Product Test: Azonic Outlaw 29er Wheelset
Italians are known for making great-fitting shoes, and they are known for their cycling culture. Put the two together and you can imagine the results. Gaerne is an Italian cycling shoe company that still designs and hand- makes their shoes in Italy, so they can be sure nothing is lost in translation. The $425 Gaerne Kobra MTB shoe brings a little old and a little new to the trail.
The most noticeable feature of the Kobra is the Boa closure system. Rather than more traditional hook-and-loop straps or a strap-and-ratchet design, the Boa system employs two twist-style ratchets that pull thin steel cable “laces” to cinch the shoe closed. According to Gaerne, using the Boa system addressed their weight goals while eliminating pressure points on the rider’s feet and offering more ventilation than a standard strap system.
The Kobra’s upper is entirely redesigned from anything we have seen from Gaerne in the past, with minimal seams, creating an almost one-piece design. The heel cup is constructed of carbon fiber, while the sole is constructed of ultra-stiff nylon.
Our size 44 Kobras weighed in at 1 pound 13 ounces with SPD cleats installed. Gaerne is also offering the Kobra as a carbon sole version for $500.
Field test results:
Simply strapping up our Kobra shoes in the garage made us feel fast. The Kobras share almost identical DNA with Gaerne’s newest road offering, the Chrono, and they would easily blend in on the starting line of Le Tour if it weren’t for the extra tread for the occasional hike-a-bike situation.
With that said, “occasional” is the keyword here. These shoes are geared toward cross-country racers looking for pedaling performance and support. The soles are stiff, providing fantastic power transfer when hammering on the pedals, but they are not ideal for all- mountain riding situations where walking the bike for an extended period of time is a must.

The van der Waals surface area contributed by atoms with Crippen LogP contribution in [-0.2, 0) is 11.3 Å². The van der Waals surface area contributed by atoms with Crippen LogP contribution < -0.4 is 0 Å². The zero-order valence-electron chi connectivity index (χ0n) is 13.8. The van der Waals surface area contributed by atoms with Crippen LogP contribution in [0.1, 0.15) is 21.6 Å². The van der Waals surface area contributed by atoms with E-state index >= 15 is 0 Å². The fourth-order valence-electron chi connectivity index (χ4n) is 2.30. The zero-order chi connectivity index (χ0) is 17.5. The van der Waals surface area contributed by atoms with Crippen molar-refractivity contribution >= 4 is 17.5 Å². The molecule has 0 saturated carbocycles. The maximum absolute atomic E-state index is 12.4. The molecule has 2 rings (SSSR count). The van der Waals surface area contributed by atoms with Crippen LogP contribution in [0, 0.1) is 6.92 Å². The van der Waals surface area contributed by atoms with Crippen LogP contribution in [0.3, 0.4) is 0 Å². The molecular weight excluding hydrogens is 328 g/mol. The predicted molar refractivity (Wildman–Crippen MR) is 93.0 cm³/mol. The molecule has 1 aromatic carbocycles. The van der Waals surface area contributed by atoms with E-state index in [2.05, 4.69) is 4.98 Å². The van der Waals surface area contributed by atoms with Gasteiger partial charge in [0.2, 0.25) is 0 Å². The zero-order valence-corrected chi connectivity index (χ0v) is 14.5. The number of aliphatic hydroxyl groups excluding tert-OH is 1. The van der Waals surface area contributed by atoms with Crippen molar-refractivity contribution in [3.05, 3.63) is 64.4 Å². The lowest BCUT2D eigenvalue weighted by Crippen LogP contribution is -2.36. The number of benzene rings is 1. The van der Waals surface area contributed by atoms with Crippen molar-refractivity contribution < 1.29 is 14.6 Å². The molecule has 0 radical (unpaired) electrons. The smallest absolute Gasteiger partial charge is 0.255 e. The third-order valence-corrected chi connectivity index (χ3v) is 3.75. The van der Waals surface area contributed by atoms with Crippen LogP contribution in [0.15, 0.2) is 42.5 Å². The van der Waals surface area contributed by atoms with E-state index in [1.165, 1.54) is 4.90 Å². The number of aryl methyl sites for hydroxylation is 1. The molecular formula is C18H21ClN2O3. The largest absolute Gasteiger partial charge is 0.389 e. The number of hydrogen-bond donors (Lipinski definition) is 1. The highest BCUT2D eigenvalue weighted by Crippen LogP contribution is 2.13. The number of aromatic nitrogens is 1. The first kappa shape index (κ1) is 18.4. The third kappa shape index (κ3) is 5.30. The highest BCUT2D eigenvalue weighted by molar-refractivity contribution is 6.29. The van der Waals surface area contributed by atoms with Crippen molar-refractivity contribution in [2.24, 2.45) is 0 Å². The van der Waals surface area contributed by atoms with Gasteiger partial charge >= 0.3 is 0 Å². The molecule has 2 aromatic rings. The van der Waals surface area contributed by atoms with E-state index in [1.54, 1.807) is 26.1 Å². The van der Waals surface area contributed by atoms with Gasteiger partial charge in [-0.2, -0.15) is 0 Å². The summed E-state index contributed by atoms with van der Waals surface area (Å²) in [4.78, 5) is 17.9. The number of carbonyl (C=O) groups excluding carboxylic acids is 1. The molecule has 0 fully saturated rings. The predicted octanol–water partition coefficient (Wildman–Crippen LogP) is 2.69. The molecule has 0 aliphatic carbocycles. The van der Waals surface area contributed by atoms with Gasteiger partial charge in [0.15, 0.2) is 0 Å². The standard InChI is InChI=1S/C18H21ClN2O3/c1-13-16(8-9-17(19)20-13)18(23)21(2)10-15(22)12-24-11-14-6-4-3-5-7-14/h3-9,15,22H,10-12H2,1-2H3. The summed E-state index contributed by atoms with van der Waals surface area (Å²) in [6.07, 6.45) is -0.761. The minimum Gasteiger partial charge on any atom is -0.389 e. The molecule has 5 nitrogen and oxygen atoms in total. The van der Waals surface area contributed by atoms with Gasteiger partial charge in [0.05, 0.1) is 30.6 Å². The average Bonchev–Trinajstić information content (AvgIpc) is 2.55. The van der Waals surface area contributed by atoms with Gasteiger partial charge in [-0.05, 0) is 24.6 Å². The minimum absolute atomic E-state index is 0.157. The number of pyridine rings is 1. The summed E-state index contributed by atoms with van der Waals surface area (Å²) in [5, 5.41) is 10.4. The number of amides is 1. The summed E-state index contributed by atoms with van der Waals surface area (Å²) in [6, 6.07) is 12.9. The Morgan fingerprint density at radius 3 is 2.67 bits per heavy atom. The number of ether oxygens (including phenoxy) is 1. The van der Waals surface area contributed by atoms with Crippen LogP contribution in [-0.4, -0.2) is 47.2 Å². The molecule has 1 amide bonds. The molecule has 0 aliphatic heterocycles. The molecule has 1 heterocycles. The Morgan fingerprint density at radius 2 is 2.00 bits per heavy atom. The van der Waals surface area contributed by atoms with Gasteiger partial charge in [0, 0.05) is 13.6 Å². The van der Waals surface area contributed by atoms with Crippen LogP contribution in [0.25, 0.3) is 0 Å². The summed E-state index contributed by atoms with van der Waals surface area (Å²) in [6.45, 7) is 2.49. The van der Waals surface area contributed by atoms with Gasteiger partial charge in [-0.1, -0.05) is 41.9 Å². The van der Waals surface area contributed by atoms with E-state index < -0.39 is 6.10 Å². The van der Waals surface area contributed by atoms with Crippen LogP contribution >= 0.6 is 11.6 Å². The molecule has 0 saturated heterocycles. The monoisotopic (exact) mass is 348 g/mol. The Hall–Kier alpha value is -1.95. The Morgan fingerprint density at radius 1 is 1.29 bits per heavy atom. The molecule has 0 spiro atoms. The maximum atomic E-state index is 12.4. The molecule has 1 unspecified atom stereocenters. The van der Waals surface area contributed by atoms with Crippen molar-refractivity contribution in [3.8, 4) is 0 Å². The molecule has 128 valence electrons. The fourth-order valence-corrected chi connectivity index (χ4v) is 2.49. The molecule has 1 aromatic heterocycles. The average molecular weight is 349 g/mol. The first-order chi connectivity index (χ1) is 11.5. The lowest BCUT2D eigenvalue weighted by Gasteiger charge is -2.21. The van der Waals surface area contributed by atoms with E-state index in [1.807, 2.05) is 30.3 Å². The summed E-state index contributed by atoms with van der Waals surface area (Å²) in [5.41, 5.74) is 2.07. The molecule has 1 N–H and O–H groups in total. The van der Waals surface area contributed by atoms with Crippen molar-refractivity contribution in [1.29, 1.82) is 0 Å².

The combination of the Boa closures and redesigned upper make for a signature-Italian, glove-like fit with just enough breathing room in the very comfortable toe box. As we ratcheted the shoe closed, it slid together evenly over our foot without any tongue binding or pressure points. The heel cup, while not adjustable like some other high-end competitors’, held our foot sturdily glued to the sole of the shoe.
Durability (so far) has been excellent, with only some minor wear on the softer rubber compounds designed to help grip rough surfaces on the trail. The BOA system has worked flawlessly and can be rebuilt down the road if problems occur.
At $425, the Kobras are not cheap. For the price, we would like to see more features aimed at prolonging the life of the shoe, such as replaceable treads. This would help the rider to look at the shoes as more of an investment over the long run than a one-time purchase.
The fit and performance are top-notch, and there is something to be said for handmade craftsmanship. If you are after a high-performance race shoe and don’t mind coughing up the dough, the Gaerne Kobra’s blend of modern technology and classic Italian styling is sure to impress.